I use a smartphone. Well they call it that but it’s a bit of a misnomer because it’s as thick as a plank unless I use it properly. Much of its time it just sits in my pocket doing little but costing me lots. But despite some limitations, and it’s owner is often the main one, I can’t leave home without it, or even leave the room. It dominates my life because it’s my diary and my calculator and camera and email device. I use it for Twitter and Facebook and other anti-social media products. Friends and colleagues expect to be able to get an instant reply to text messages and I use it as a sat nav and shopping aid and restaurant finder. I bought my last car on it and sold the previous one on its eBay app. It holds my music collection for instant retrieval via various devices around the house and enables me to catch up on radio programmes I’d have otherwise missed once retired to bed. I sometimes type this column on it and send documents to printers for hard copies. And, for the inevitable time when I drop it down the toilet or drop it from a great height or leave it on the seat of a fast disappearing taxi as I once did in a particularly shady part of Hong Kong, it even stores all the aforementioned data, for future retrieval, in something called the Cloud which sounds to me like some religious reference.
How did I ever manage without such technology? I often stare at in in wonder before getting admonished for “playing with my phone”. Ah, yes; it also makes and receives phone calls. If you’d have asked my when I was a child, to describe a gadget of the future, I may have come up with a few of the things it could do. But they’d have been in isolation; not all in one gadget that fits in your pocket and has a super slim battery that nearly lasts all day. In those early days, the greatest wonder in my life, and it still ranks up there with space travel and wine, was the lowly pop-up book.
I remember the first one I was given and, despite later garnering qualifications as a mechanical engineer, I still marvel at its origami construction and element of surprise. And recently, in a second-hand bookshop, I saw a girl examining an old example and she soon had an admiring group around her, including me.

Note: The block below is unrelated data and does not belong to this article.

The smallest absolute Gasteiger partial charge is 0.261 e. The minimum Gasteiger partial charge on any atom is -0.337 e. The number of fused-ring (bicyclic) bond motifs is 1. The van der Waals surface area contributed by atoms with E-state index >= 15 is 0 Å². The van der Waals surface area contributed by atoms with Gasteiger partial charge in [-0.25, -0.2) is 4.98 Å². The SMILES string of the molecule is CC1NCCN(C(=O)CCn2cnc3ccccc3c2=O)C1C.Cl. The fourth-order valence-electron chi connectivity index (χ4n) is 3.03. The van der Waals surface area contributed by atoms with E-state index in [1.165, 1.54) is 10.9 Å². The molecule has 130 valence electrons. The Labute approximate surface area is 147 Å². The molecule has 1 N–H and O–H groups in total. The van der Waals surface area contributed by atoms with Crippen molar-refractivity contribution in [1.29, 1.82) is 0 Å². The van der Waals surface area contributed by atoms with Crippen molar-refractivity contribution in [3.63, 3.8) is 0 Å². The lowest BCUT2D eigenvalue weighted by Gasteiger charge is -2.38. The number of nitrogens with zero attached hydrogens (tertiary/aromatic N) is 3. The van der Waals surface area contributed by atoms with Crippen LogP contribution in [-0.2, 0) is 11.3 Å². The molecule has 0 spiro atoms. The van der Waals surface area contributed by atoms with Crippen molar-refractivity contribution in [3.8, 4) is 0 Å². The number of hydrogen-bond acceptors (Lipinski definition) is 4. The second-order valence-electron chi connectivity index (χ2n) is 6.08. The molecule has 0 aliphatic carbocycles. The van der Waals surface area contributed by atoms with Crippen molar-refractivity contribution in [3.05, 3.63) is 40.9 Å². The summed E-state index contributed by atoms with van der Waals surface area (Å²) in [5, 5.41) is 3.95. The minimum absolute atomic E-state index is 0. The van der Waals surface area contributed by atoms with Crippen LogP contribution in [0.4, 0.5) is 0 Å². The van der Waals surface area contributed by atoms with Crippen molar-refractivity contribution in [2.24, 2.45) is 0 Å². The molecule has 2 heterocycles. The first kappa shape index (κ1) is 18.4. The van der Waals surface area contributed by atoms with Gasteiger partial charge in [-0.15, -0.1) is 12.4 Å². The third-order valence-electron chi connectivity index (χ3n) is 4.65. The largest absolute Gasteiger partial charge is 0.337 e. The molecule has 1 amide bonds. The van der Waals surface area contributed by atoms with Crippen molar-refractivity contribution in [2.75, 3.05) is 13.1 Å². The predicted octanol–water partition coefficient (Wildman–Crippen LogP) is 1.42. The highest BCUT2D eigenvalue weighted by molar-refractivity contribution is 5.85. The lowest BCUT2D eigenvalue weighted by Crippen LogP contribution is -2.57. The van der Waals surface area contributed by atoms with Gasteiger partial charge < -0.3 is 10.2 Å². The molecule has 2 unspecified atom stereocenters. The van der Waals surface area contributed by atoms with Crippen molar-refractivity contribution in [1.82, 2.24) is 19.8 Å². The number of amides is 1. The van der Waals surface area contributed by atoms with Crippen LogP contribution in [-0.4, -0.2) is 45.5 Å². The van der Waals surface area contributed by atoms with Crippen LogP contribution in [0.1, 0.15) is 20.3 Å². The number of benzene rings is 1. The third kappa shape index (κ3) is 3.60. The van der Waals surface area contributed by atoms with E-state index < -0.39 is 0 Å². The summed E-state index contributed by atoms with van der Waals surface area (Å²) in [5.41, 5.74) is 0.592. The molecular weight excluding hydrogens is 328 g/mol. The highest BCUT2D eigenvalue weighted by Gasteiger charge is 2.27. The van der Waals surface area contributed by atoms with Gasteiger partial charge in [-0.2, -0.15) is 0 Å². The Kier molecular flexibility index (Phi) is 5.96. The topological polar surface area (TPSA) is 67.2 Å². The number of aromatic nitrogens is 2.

How such simple-seeming things could entertain in those slightly less technological times. And so I’m hoping the thrill of the pop-up still holds its power because we, at Oldfields, have been persuaded to provide a pop-up restaurant at next month’s Bishop Auckland food festival. No, we won’t be working with stiff card and triumphantly standing back as someone opens the door and a restaurant suddenly rises up in front of you – but that certainly has its attractions. Nor will it have the technology of the smartphone although I’m waiting for the day someone invents a phone that can cook.
What it will have is students from the local college waiting on customers while serving tapas-style plates of British food from our existing menu. It’ll also have chefs from our permanent restaurant cooking those dishes – if we can find some kind soul to lend us some cooking equipment in return for a bit of free publicity.
And hopefully it’ll be full of food festival folk who, after exploring the delights of the food and wine and beer on display and for sale around the town, will then want to experience the wonders of eating in a restaurant that’s here today but gone tomorrow – but unlike so many that do come and go – deliberately.
The Festival’s on Saturday the 20th and Sunday 21st of April. We’re popping-up from Friday evening through to Sunday evening with something called the Art of Dinner Conversation on the Saturday evening where we’re welcoming a whole host of celebrity chefs to come and join you at your tables. So come along and see what we and the Festival have to offer. And if you know of someone with a bit of catering equipment to spare, send an email to my smartphone at firstname.lastname@example.org and for more info, check out http://www.bishopaucklandfoodfestival.co.uk.
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